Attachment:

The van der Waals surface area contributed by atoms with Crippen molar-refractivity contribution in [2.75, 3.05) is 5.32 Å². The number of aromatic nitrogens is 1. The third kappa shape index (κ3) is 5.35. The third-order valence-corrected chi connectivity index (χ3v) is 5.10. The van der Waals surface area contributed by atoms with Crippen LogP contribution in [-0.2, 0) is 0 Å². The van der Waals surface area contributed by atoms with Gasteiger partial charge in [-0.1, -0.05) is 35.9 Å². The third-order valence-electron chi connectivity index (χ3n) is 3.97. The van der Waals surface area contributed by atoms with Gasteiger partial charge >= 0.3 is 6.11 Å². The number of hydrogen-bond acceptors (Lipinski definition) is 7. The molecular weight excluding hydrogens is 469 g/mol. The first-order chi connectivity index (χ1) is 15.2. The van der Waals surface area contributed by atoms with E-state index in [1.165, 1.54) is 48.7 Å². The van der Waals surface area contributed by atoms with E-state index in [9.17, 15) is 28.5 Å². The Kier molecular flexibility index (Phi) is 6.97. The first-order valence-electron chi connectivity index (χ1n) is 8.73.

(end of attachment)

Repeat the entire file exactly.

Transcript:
The van der Waals surface area contributed by atoms with Crippen molar-refractivity contribution in [2.75, 3.05) is 5.32 Å². The number of aromatic nitrogens is 1. The third kappa shape index (κ3) is 5.35. The third-order valence-corrected chi connectivity index (χ3v) is 5.10. The van der Waals surface area contributed by atoms with Crippen LogP contribution in [-0.2, 0) is 0 Å². The van der Waals surface area contributed by atoms with Gasteiger partial charge in [-0.1, -0.05) is 35.9 Å². The third-order valence-electron chi connectivity index (χ3n) is 3.97. The van der Waals surface area contributed by atoms with Gasteiger partial charge >= 0.3 is 6.11 Å². The number of hydrogen-bond acceptors (Lipinski definition) is 7. The molecular weight excluding hydrogens is 469 g/mol. The first-order chi connectivity index (χ1) is 15.2. The van der Waals surface area contributed by atoms with E-state index in [1.165, 1.54) is 48.7 Å². The van der Waals surface area contributed by atoms with E-state index in [9.17, 15) is 28.5 Å². The Kier molecular flexibility index (Phi) is 6.97. The first-order valence-electron chi connectivity index (χ1n) is 8.73.